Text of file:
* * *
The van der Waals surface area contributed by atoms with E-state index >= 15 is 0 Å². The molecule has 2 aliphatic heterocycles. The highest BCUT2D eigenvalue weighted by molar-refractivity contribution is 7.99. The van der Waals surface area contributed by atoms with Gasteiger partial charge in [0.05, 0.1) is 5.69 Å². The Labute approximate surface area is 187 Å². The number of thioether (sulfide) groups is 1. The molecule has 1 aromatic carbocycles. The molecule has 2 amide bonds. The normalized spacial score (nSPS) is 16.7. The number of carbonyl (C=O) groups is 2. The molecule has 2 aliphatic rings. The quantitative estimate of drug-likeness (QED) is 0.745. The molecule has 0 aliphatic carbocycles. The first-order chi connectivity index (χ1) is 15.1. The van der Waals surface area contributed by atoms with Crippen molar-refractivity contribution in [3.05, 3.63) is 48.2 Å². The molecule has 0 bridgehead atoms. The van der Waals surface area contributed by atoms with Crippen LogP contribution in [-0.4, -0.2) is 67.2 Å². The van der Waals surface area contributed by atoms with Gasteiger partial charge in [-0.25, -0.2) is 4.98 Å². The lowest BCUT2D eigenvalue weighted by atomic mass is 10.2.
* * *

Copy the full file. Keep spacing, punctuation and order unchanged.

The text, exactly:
The van der Waals surface area contributed by atoms with E-state index >= 15 is 0 Å². The molecule has 2 aliphatic heterocycles. The highest BCUT2D eigenvalue weighted by molar-refractivity contribution is 7.99. The van der Waals surface area contributed by atoms with Gasteiger partial charge in [0.05, 0.1) is 5.69 Å². The Labute approximate surface area is 187 Å². The number of thioether (sulfide) groups is 1. The molecule has 1 aromatic carbocycles. The molecule has 2 amide bonds. The normalized spacial score (nSPS) is 16.7. The number of carbonyl (C=O) groups is 2. The molecule has 2 aliphatic rings. The quantitative estimate of drug-likeness (QED) is 0.745. The molecule has 0 aliphatic carbocycles. The first-order chi connectivity index (χ1) is 15.1. The van der Waals surface area contributed by atoms with Crippen molar-refractivity contribution in [3.05, 3.63) is 48.2 Å². The molecule has 0 bridgehead atoms. The van der Waals surface area contributed by atoms with Crippen LogP contribution in [-0.4, -0.2) is 67.2 Å². The van der Waals surface area contributed by atoms with Gasteiger partial charge in [-0.25, -0.2) is 4.98 Å². The lowest BCUT2D eigenvalue weighted by atomic mass is 10.2.